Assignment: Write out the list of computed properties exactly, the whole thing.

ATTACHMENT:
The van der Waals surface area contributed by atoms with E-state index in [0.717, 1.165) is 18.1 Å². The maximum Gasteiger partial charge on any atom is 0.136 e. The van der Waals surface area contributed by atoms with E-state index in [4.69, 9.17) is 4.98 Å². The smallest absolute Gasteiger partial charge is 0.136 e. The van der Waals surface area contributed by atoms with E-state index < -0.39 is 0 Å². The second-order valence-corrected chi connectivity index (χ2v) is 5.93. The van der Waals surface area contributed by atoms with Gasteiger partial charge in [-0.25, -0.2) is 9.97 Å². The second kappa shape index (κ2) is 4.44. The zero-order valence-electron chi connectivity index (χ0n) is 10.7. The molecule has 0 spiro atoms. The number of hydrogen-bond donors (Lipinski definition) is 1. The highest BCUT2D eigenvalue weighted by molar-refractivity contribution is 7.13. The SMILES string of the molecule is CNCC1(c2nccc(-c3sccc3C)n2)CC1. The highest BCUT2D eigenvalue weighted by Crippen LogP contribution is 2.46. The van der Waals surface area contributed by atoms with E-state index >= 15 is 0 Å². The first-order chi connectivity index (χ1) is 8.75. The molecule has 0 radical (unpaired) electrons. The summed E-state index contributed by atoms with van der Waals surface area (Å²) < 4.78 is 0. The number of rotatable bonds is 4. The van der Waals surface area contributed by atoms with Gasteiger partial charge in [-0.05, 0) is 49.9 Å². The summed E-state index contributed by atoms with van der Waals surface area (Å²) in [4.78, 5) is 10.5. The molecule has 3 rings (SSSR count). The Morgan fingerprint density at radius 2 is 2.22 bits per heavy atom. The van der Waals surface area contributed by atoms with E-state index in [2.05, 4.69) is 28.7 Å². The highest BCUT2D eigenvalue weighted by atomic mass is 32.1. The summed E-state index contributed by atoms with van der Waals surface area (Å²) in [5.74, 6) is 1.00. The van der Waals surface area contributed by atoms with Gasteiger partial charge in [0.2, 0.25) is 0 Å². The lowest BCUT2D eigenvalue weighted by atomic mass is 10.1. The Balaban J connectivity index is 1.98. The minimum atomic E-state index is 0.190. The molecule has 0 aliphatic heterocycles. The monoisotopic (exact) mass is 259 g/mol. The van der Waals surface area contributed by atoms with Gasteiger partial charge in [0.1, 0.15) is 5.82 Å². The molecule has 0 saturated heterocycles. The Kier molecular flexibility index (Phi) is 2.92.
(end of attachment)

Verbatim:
The van der Waals surface area contributed by atoms with E-state index in [0.717, 1.165) is 18.1 Å². The maximum Gasteiger partial charge on any atom is 0.136 e. The van der Waals surface area contributed by atoms with E-state index in [4.69, 9.17) is 4.98 Å². The smallest absolute Gasteiger partial charge is 0.136 e. The van der Waals surface area contributed by atoms with E-state index < -0.39 is 0 Å². The second-order valence-corrected chi connectivity index (χ2v) is 5.93. The van der Waals surface area contributed by atoms with Gasteiger partial charge in [-0.25, -0.2) is 9.97 Å². The second kappa shape index (κ2) is 4.44. The zero-order valence-electron chi connectivity index (χ0n) is 10.7. The molecule has 0 spiro atoms. The number of hydrogen-bond donors (Lipinski definition) is 1. The highest BCUT2D eigenvalue weighted by molar-refractivity contribution is 7.13. The SMILES string of the molecule is CNCC1(c2nccc(-c3sccc3C)n2)CC1. The highest BCUT2D eigenvalue weighted by Crippen LogP contribution is 2.46. The van der Waals surface area contributed by atoms with E-state index >= 15 is 0 Å². The first-order chi connectivity index (χ1) is 8.75. The molecule has 0 radical (unpaired) electrons. The summed E-state index contributed by atoms with van der Waals surface area (Å²) < 4.78 is 0. The number of rotatable bonds is 4. The van der Waals surface area contributed by atoms with Gasteiger partial charge in [-0.05, 0) is 49.9 Å². The summed E-state index contributed by atoms with van der Waals surface area (Å²) in [4.78, 5) is 10.5. The molecule has 3 rings (SSSR count). The Morgan fingerprint density at radius 2 is 2.22 bits per heavy atom. The van der Waals surface area contributed by atoms with E-state index in [2.05, 4.69) is 28.7 Å². The highest BCUT2D eigenvalue weighted by atomic mass is 32.1. The summed E-state index contributed by atoms with van der Waals surface area (Å²) in [5.74, 6) is 1.00. The van der Waals surface area contributed by atoms with Gasteiger partial charge in [0.2, 0.25) is 0 Å². The lowest BCUT2D eigenvalue weighted by atomic mass is 10.1. The Balaban J connectivity index is 1.98. The minimum atomic E-state index is 0.190. The molecule has 0 aliphatic heterocycles. The monoisotopic (exact) mass is 259 g/mol. The van der Waals surface area contributed by atoms with Gasteiger partial charge in [0.1, 0.15) is 5.82 Å². The molecule has 0 saturated heterocycles. The Kier molecular flexibility index (Phi) is 2.92.